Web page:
5. Communication. Not a mistake adding this a second time. Comment your code. Manage your Jira tasks. Tell others where you are, what you are thinking, what issues you’ve ran into, and ASK for help when needed.
  6. Design first. While it’s amazingly tempting to jump into a project and start hacking away, going into every task you have with a plan will save you countless hours of waisted effort. Of course, this can get way into the weeds philosophically, but ensuring you understand the problem, understand what’s being asked of you and understanding what issues could arise down the road before writing a single line of code is not only a sign of maturity in a developer, but also just good engineering practice.

chalkboard math

Ah yes. Math. My old love-hate relationship. I was terrible at math in school. I hated the way it was taught. I hated getting called on to do problems on the chalk board in front of the class…but mostly, I absolutely hated the fact that I knew I needed to understand it. Ok, I told a bit of a lie there. I actually always really loved math, but it never really clicked in my head until I was older…like 20’s older. The real issue was, I never wanted to learn theory. I wanted the practical uses. I wanted something more hands on. I couldn’t wrap my head around the abstraction they commonly taught in school. I wanted concrete examples and how I would apply it to what I cared about: game development.

Over the years, I had studied discrete math since it’s really the foundation of programming, and occasionally refreshed myself on linear algebra and trig. However about 4 months ago I realized that Unity’s default character controller just wasn’t cutting it. It was lacking features. There was no proper sliding for steep slopes built in, the stair climbing was just awful, and the source wasn’t even available because it was based on an Nvidia PhysX demo that was only exposed as C++ header files. I struggled for weeks trying to get it to work, reading articles, watching videos, yelling at the dog for breathing too loudly (he just sorta looked at my like “dude, you good, or..?").

I realized that I only had two options. Purchase a pre-made character controller, or role my own. Well, my goal isn’t to create just one video game, it’s to become a game developer, and so I set out to create my own, from scratch. After reading and watching a dozen videos on linear algebra and trig, and a dozen more articles on proper collision detection (kinematic rigid body) I was finally able to produce something that worked, and after a few weeks of tweaking, I’m pretty happy with where it’s at.

So where am I now? Good question. The game I’m working on is a third person rogue-lite. I have about 6 dozens tasks, many of which include “Learn x and y”. I’ve been really trying to avoid hackery even though sometimes it’s super tempting (and easy) to make something work with a few lines of code. However, it’s a balancing act like most things. While I need a good foundation, I also have very little free time to work on it. I have to constantly ask myself “Does this solve the problem at hand? Will I have to rewrite this the second something new comes up that I didn’t think about?". Really though, I don’t even care. I focus more on somethings, go back to other things, etc. It really depends on what I feel like working on any given time. If I find something to be lacking, I’ll often quickly do a refactor pass. Code isn’t set in stone and can always be changed. At least, for now. We’ll see how it changes when I actually have someone else working on it with me.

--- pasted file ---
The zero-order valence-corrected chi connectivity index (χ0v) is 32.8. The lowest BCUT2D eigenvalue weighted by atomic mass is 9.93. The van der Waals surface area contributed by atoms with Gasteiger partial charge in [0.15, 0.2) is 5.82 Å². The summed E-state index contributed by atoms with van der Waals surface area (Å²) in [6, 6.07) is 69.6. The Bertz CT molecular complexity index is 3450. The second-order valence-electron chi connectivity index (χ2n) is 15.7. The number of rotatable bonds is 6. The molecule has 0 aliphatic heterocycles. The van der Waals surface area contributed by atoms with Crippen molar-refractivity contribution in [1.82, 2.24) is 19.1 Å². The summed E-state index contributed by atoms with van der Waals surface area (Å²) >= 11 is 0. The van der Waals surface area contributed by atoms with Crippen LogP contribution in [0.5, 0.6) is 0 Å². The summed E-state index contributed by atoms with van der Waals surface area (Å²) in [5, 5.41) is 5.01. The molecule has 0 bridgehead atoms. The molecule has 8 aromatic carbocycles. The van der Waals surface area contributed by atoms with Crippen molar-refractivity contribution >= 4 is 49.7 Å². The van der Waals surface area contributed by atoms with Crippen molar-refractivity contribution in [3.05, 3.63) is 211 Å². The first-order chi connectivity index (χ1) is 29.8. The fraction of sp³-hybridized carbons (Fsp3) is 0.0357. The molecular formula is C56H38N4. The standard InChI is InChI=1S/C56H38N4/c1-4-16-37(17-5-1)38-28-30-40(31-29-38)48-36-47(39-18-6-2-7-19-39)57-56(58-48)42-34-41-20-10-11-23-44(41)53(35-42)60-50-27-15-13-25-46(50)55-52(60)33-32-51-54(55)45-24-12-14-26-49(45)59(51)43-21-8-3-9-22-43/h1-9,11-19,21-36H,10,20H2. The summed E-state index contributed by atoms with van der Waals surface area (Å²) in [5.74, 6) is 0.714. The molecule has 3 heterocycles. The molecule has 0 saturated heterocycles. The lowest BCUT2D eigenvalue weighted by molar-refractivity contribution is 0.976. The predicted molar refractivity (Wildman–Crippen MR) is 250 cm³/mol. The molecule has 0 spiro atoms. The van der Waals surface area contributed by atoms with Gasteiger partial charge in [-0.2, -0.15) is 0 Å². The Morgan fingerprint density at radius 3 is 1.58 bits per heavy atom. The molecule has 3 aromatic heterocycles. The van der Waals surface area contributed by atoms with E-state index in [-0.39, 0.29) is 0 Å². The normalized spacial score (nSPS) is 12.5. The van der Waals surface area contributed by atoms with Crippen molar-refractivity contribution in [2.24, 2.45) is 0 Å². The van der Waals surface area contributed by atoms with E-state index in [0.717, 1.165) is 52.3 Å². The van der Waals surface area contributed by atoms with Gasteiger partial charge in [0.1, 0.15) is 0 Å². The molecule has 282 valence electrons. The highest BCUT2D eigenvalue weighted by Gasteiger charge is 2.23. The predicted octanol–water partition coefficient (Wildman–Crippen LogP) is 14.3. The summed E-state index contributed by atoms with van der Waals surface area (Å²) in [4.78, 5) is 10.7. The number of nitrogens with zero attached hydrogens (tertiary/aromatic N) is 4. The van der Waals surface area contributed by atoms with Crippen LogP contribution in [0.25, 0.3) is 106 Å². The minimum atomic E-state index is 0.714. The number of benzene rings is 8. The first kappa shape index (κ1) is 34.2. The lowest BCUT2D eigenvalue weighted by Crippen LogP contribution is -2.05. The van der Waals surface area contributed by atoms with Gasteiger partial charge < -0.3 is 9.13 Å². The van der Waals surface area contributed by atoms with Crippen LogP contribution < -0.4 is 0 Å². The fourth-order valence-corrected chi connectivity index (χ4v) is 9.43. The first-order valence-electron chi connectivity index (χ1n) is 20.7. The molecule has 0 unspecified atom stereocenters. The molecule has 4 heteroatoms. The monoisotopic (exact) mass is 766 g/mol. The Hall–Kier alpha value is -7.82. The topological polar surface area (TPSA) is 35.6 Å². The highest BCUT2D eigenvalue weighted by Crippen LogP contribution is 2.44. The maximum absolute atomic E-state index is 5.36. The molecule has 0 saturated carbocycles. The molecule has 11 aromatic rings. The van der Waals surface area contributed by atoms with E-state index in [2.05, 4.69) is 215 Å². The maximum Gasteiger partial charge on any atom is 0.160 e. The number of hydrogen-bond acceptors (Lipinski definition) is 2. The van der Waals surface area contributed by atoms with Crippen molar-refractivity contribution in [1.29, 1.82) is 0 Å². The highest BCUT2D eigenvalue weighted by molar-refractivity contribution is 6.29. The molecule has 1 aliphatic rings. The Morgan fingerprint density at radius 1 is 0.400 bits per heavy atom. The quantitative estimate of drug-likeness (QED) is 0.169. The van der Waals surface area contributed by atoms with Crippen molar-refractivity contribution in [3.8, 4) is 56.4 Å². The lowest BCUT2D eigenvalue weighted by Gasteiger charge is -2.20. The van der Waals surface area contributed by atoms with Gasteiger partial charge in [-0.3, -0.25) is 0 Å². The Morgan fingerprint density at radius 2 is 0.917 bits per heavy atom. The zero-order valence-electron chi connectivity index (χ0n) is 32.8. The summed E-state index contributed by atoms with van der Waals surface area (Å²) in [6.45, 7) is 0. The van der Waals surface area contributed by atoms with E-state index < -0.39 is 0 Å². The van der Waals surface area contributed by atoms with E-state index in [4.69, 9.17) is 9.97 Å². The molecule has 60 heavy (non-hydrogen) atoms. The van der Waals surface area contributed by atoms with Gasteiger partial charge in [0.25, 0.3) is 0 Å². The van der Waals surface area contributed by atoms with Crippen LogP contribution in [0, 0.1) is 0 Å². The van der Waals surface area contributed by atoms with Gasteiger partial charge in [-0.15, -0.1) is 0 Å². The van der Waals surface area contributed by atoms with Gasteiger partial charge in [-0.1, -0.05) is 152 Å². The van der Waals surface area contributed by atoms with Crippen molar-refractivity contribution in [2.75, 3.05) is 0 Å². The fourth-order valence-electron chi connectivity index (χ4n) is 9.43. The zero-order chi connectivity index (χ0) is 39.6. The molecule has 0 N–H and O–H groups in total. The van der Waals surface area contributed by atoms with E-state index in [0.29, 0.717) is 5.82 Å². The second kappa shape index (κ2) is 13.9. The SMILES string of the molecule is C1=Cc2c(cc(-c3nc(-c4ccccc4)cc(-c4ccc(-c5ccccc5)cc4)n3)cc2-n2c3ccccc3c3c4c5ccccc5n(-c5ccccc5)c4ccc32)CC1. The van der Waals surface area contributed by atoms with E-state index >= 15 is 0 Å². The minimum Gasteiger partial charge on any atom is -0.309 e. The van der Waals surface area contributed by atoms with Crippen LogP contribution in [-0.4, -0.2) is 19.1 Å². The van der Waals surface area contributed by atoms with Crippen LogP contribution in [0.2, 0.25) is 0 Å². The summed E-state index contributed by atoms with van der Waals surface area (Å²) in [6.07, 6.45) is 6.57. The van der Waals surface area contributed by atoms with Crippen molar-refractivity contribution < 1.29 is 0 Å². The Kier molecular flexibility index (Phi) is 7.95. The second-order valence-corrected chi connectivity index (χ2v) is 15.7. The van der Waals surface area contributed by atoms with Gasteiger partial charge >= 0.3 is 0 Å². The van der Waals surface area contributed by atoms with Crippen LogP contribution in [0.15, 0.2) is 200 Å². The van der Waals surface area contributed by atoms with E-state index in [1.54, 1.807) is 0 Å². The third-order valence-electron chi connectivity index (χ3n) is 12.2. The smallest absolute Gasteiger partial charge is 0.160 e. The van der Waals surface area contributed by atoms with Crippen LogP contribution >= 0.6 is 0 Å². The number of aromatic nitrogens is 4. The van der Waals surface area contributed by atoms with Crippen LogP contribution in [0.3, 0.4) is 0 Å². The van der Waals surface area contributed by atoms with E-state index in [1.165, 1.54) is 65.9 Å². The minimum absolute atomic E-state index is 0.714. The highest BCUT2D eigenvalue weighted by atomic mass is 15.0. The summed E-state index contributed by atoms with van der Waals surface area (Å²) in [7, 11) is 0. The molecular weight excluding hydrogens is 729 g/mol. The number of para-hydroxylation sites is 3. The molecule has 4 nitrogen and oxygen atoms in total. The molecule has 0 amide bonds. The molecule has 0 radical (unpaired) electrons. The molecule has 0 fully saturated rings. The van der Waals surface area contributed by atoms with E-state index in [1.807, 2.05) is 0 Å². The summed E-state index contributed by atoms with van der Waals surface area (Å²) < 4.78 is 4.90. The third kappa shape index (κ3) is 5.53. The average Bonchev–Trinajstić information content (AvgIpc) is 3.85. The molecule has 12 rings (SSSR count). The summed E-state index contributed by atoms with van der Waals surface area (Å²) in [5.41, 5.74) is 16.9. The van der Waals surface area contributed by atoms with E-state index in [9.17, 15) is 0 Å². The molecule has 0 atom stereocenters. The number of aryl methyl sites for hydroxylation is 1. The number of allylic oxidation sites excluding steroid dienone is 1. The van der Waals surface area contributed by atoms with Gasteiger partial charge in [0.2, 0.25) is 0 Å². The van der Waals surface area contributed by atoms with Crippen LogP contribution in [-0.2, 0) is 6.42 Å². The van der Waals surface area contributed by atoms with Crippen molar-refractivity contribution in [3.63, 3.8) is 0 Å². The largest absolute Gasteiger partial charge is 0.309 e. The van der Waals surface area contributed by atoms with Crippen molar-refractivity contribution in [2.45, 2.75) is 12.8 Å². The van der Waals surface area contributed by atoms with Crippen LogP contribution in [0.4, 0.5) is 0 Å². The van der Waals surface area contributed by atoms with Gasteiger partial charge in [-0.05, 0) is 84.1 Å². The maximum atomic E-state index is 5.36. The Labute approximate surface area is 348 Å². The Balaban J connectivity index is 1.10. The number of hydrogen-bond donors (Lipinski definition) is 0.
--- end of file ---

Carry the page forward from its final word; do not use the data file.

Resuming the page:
My current list of tasks are:

  1. Improving the level management system.
  2. Adding more animation states to the main character.
  3. Integrating the task / questing system I wrote into the new code base.
  4. Build additional editor tools.
  5. Figure out the art direction for the world design (e.g. Diablo 3 / Torchlight 2 style? Hades inspired?).
  6. Create working prototypes for in-game menus.
  7. Start prototyping melee combat.
  8. Start on abilities / skills system.

And the list goes on and on.

So long, and thanks for all the fish!

I didn’t intend for this post to be an 45 minute read. I definitely didn’t intend to spend 4 hours writing it… but if you got here, I love you. Eventually I’ll get the hang of writing these, and maybe even do something original like starting a Youtube channel. Outside of the programming tasks, the big concern for me currently is of course “How in the hell am I going to get assets and level designs and animations, and…". I think that’s probably what kills the vast majority of indie game developers. My current plan is to stretch my wallet thin and pay for art once it’s needed.

The other thing on the horizon is putting together the start of an actual team. My ultimate goal is to have a physical building somewhere, stuffed with a sea of monitors and keyboard and Horizon Zero Dawn figures. We’ll see.